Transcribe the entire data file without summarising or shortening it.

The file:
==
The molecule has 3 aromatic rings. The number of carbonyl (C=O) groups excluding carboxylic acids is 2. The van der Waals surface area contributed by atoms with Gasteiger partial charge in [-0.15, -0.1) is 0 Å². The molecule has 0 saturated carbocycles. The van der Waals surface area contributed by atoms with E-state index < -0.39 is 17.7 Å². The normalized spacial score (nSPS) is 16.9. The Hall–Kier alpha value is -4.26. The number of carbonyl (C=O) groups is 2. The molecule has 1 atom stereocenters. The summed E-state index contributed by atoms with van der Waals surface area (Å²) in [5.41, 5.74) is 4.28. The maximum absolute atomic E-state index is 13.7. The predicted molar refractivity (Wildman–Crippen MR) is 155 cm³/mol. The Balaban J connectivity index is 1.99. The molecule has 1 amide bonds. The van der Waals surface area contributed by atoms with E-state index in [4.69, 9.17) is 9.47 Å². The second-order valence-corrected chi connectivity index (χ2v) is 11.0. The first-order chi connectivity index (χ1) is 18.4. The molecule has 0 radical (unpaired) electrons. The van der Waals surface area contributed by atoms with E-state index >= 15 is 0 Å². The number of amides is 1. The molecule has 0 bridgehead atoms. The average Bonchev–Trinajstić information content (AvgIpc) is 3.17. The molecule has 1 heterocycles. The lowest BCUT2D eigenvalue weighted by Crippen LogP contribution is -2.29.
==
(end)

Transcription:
The molecule has 3 aromatic rings. The number of carbonyl (C=O) groups excluding carboxylic acids is 2. The van der Waals surface area contributed by atoms with Gasteiger partial charge in [-0.15, -0.1) is 0 Å². The molecule has 0 saturated carbocycles. The van der Waals surface area contributed by atoms with E-state index < -0.39 is 17.7 Å². The normalized spacial score (nSPS) is 16.9. The Hall–Kier alpha value is -4.26. The number of carbonyl (C=O) groups is 2. The molecule has 1 atom stereocenters. The summed E-state index contributed by atoms with van der Waals surface area (Å²) in [5.41, 5.74) is 4.28. The maximum absolute atomic E-state index is 13.7. The predicted molar refractivity (Wildman–Crippen MR) is 155 cm³/mol. The Balaban J connectivity index is 1.99. The molecule has 1 amide bonds. The van der Waals surface area contributed by atoms with E-state index in [4.69, 9.17) is 9.47 Å². The second-order valence-corrected chi connectivity index (χ2v) is 11.0. The first-order chi connectivity index (χ1) is 18.4. The molecule has 0 radical (unpaired) electrons. The van der Waals surface area contributed by atoms with E-state index >= 15 is 0 Å². The number of amides is 1. The molecule has 0 bridgehead atoms. The average Bonchev–Trinajstić information content (AvgIpc) is 3.17. The molecule has 1 heterocycles. The lowest BCUT2D eigenvalue weighted by Crippen LogP contribution is -2.29.